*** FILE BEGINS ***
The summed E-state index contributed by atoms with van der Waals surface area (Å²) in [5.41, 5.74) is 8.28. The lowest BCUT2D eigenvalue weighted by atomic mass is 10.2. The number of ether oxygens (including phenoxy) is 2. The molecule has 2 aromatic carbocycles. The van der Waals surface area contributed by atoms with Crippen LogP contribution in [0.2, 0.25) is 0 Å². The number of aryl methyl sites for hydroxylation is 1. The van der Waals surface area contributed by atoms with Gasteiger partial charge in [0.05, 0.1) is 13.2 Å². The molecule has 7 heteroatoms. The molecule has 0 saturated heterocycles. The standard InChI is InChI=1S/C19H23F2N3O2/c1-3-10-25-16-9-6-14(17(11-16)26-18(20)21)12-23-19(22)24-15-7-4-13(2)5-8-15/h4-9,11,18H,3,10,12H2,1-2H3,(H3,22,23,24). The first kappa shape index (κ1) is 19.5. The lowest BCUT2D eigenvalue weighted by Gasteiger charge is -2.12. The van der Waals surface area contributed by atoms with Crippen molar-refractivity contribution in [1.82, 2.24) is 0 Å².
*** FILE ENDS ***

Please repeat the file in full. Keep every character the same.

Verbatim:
The summed E-state index contributed by atoms with van der Waals surface area (Å²) in [5.41, 5.74) is 8.28. The lowest BCUT2D eigenvalue weighted by atomic mass is 10.2. The number of ether oxygens (including phenoxy) is 2. The molecule has 2 aromatic carbocycles. The van der Waals surface area contributed by atoms with Crippen LogP contribution in [0.2, 0.25) is 0 Å². The number of aryl methyl sites for hydroxylation is 1. The van der Waals surface area contributed by atoms with Gasteiger partial charge in [0.05, 0.1) is 13.2 Å². The molecule has 7 heteroatoms. The molecule has 0 saturated heterocycles. The standard InChI is InChI=1S/C19H23F2N3O2/c1-3-10-25-16-9-6-14(17(11-16)26-18(20)21)12-23-19(22)24-15-7-4-13(2)5-8-15/h4-9,11,18H,3,10,12H2,1-2H3,(H3,22,23,24). The first kappa shape index (κ1) is 19.5. The lowest BCUT2D eigenvalue weighted by Gasteiger charge is -2.12. The van der Waals surface area contributed by atoms with Crippen molar-refractivity contribution in [1.82, 2.24) is 0 Å².